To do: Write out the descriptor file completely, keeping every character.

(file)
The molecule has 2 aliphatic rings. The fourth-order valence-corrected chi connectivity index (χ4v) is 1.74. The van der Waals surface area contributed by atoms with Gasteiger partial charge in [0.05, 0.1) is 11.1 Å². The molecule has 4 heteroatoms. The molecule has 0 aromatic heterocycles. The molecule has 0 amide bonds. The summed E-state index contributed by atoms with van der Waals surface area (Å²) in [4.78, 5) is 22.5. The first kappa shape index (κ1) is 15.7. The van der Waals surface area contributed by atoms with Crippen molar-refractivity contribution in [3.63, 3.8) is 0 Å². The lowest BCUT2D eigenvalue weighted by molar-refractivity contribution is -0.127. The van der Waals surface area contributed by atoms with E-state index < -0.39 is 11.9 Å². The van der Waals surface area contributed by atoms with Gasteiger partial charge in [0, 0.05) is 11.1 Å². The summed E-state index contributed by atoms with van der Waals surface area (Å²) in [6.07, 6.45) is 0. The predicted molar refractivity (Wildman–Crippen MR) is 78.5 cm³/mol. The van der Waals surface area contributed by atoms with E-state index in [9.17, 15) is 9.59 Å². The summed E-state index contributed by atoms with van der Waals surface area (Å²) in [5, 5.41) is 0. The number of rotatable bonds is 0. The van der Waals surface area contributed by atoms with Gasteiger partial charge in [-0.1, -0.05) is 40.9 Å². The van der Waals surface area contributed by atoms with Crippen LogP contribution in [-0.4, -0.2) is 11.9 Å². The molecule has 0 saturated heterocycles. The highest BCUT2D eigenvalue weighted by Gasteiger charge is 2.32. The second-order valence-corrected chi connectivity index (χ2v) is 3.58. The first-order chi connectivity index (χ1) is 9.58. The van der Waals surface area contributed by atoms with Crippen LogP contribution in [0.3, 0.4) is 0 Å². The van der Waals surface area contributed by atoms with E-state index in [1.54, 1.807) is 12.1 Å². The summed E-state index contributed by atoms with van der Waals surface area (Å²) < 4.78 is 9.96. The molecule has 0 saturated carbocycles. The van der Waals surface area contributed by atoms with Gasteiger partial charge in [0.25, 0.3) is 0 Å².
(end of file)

The molecule has 2 aliphatic rings. The fourth-order valence-corrected chi connectivity index (χ4v) is 1.74. The van der Waals surface area contributed by atoms with Gasteiger partial charge in [0.05, 0.1) is 11.1 Å². The molecule has 4 heteroatoms. The molecule has 0 aromatic heterocycles. The molecule has 0 amide bonds. The summed E-state index contributed by atoms with van der Waals surface area (Å²) in [4.78, 5) is 22.5. The first kappa shape index (κ1) is 15.7. The van der Waals surface area contributed by atoms with Crippen molar-refractivity contribution in [3.63, 3.8) is 0 Å². The lowest BCUT2D eigenvalue weighted by molar-refractivity contribution is -0.127. The van der Waals surface area contributed by atoms with E-state index < -0.39 is 11.9 Å². The van der Waals surface area contributed by atoms with Gasteiger partial charge in [0, 0.05) is 11.1 Å². The summed E-state index contributed by atoms with van der Waals surface area (Å²) in [6.07, 6.45) is 0. The predicted molar refractivity (Wildman–Crippen MR) is 78.5 cm³/mol. The van der Waals surface area contributed by atoms with E-state index in [9.17, 15) is 9.59 Å². The summed E-state index contributed by atoms with van der Waals surface area (Å²) in [5, 5.41) is 0. The number of rotatable bonds is 0. The van der Waals surface area contributed by atoms with Gasteiger partial charge in [-0.1, -0.05) is 40.9 Å². The van der Waals surface area contributed by atoms with Crippen LogP contribution in [-0.4, -0.2) is 11.9 Å². The molecule has 0 saturated heterocycles. The highest BCUT2D eigenvalue weighted by Gasteiger charge is 2.32. The second-order valence-corrected chi connectivity index (χ2v) is 3.58. The first-order chi connectivity index (χ1) is 9.58. The van der Waals surface area contributed by atoms with Crippen LogP contribution in [0.3, 0.4) is 0 Å². The van der Waals surface area contributed by atoms with E-state index in [1.54, 1.807) is 12.1 Å². The summed E-state index contributed by atoms with van der Waals surface area (Å²) < 4.78 is 9.96. The molecule has 0 saturated carbocycles. The van der Waals surface area contributed by atoms with Gasteiger partial charge in [0.25, 0.3) is 0 Å².